Home prices keep moving up, offering few signs of relief to cash-strapped homebuyers.
More than 80% of U.S. metro markets saw price gains in the third quarter of 2023, according to the National Association of Realtors’ latest quarterly report. That’s 182 of the total 221 metro markets studied.
Among the metros tracked, 11% registered double-digit price increases in the third quarter, up from 5% in Q2. On a year-over-year basis, the national median existing-home price climbed 2.2% to $406,900, up from $398,000 in Q3 2022.
“Homeowners have accumulated sizable wealth, with a typical homeowner gaining more than $100,000 in overall net worth since 2019 and before the height of the pandemic,” NAR Chief Economist Lawrence Yun said in a statement.
“However, the persistent lack of available homes on the market will make the dream of homeownership increasingly difficult for younger adults unless housing supply is significantly boosted.”
Home prices increased across the board
Homer prices rallied across all four major U.S. regions, posting year-over-year growth of 5.3% in the Northeast; 5.2% in the Midwest; 0.6% in the West; and 1.7% in the South.
Fond du Lac, Wisconsin (18.9%); Hickory-Lenoir-Morganton, North Carolina (17.1%); and Oshkosh-Neenah, Wisconsin (15.2%) posted the largest annual price increases. Among the top 10 metro areas with the largest price increases, six were located in the Midwest, with gains exceeding 12.6%.
Additionally, eight of the top 10 most expensive markets in the United States were in California, including San Jose-Sunnyvale-Santa Clara, Anaheim-Santa Ana-Irvine and San Francisco-Oakland-Hayward.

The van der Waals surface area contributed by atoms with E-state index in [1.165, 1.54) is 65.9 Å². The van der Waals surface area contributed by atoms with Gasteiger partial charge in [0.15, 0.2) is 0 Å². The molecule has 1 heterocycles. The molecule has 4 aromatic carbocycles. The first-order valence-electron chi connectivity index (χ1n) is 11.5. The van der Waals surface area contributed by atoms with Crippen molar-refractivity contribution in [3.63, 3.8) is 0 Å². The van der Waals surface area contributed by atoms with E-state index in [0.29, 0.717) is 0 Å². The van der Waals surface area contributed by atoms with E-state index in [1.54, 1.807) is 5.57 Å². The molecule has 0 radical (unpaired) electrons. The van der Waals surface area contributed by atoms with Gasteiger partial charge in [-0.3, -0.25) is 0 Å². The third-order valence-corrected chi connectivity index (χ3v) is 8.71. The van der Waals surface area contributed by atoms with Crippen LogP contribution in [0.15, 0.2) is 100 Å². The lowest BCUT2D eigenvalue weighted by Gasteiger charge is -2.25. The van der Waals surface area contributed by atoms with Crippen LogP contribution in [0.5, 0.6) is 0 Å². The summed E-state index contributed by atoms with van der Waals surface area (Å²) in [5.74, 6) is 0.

Meanwhile, only 17% of markets experienced home-price declines in the third quarter, down from 41% of markets in Q2.
Housing affordability worsened in the third quarter
The monthly mortgage payment for a typical, existing single-family home with a 20% down payment was $2,192 in Q3, up 7% from Q2 ($2,051) and up 19.2% from Q3 2022 ($1,840).
Households typically spent 26.8% of their income on mortgage payments in the third quarter, up from 25.3% in the previous quarter and 23.5% from a year ago. Meanwhile, first-time homebuyers typically spent 40.4% of their household income on mortgage payments in Q3, up from 38.2% in the previous quarter.
In almost half of the markets surveyed, a household needed a qualifying income of at least $100,000 per year to afford a 10% down payment on a house, up from 40.3% in the prior quarter. A family with a household income of less than $50,000 could afford a home in only 2.7% of markets, down from 6.3% in Q2.
To overcome the affordability crisis, Yun is counting on the Federal Reserve to cut interest rates and on Congress to create incentives for homebuilders and developers to build more inventory.
“The housing market shouldn’t be accessible only to those who are paying in cash nor become a playground for the wealthy,” Yun said.